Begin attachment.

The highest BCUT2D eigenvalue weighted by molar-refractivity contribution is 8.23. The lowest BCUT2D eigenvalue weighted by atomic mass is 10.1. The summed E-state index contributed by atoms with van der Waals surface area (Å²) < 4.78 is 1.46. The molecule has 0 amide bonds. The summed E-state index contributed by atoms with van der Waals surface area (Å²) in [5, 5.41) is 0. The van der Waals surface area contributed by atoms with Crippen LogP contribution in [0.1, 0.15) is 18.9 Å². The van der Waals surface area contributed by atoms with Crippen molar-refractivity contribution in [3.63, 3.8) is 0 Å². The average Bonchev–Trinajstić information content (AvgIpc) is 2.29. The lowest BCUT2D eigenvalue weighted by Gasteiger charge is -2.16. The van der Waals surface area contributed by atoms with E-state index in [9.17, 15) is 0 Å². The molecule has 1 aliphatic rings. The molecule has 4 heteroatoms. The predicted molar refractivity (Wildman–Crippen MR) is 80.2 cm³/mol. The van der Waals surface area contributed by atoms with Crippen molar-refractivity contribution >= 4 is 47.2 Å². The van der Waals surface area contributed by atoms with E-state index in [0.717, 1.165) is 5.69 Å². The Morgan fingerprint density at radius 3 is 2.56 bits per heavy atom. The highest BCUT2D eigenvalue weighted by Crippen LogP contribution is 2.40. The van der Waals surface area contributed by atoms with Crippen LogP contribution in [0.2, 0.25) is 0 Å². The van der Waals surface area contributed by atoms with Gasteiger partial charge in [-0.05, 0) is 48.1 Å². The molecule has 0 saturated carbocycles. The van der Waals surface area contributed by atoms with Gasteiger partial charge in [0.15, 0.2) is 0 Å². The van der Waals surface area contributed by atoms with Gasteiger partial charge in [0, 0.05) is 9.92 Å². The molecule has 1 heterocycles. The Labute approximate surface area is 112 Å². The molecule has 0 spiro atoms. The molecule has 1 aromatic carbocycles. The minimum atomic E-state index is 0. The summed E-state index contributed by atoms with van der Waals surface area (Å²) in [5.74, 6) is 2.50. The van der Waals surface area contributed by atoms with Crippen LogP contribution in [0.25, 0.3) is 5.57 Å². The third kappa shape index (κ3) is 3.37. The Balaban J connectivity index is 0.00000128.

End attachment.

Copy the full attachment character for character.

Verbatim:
The highest BCUT2D eigenvalue weighted by molar-refractivity contribution is 8.23. The lowest BCUT2D eigenvalue weighted by atomic mass is 10.1. The summed E-state index contributed by atoms with van der Waals surface area (Å²) < 4.78 is 1.46. The molecule has 0 amide bonds. The summed E-state index contributed by atoms with van der Waals surface area (Å²) in [5, 5.41) is 0. The van der Waals surface area contributed by atoms with Crippen LogP contribution in [0.1, 0.15) is 18.9 Å². The van der Waals surface area contributed by atoms with Crippen molar-refractivity contribution in [3.63, 3.8) is 0 Å². The average Bonchev–Trinajstić information content (AvgIpc) is 2.29. The lowest BCUT2D eigenvalue weighted by Gasteiger charge is -2.16. The van der Waals surface area contributed by atoms with E-state index in [9.17, 15) is 0 Å². The molecule has 1 aliphatic rings. The molecule has 4 heteroatoms. The predicted molar refractivity (Wildman–Crippen MR) is 80.2 cm³/mol. The van der Waals surface area contributed by atoms with Crippen molar-refractivity contribution >= 4 is 47.2 Å². The van der Waals surface area contributed by atoms with E-state index in [0.717, 1.165) is 5.69 Å². The Morgan fingerprint density at radius 3 is 2.56 bits per heavy atom. The highest BCUT2D eigenvalue weighted by Crippen LogP contribution is 2.40. The van der Waals surface area contributed by atoms with Crippen LogP contribution in [0.2, 0.25) is 0 Å². The van der Waals surface area contributed by atoms with Gasteiger partial charge in [-0.05, 0) is 48.1 Å². The molecule has 0 saturated carbocycles. The van der Waals surface area contributed by atoms with Gasteiger partial charge in [0.15, 0.2) is 0 Å². The van der Waals surface area contributed by atoms with Gasteiger partial charge in [0, 0.05) is 9.92 Å². The molecule has 1 heterocycles. The Labute approximate surface area is 112 Å². The molecule has 0 spiro atoms. The molecule has 1 aromatic carbocycles. The minimum atomic E-state index is 0. The summed E-state index contributed by atoms with van der Waals surface area (Å²) in [5.74, 6) is 2.50. The van der Waals surface area contributed by atoms with Crippen LogP contribution in [0.25, 0.3) is 5.57 Å². The third kappa shape index (κ3) is 3.37. The Balaban J connectivity index is 0.00000128.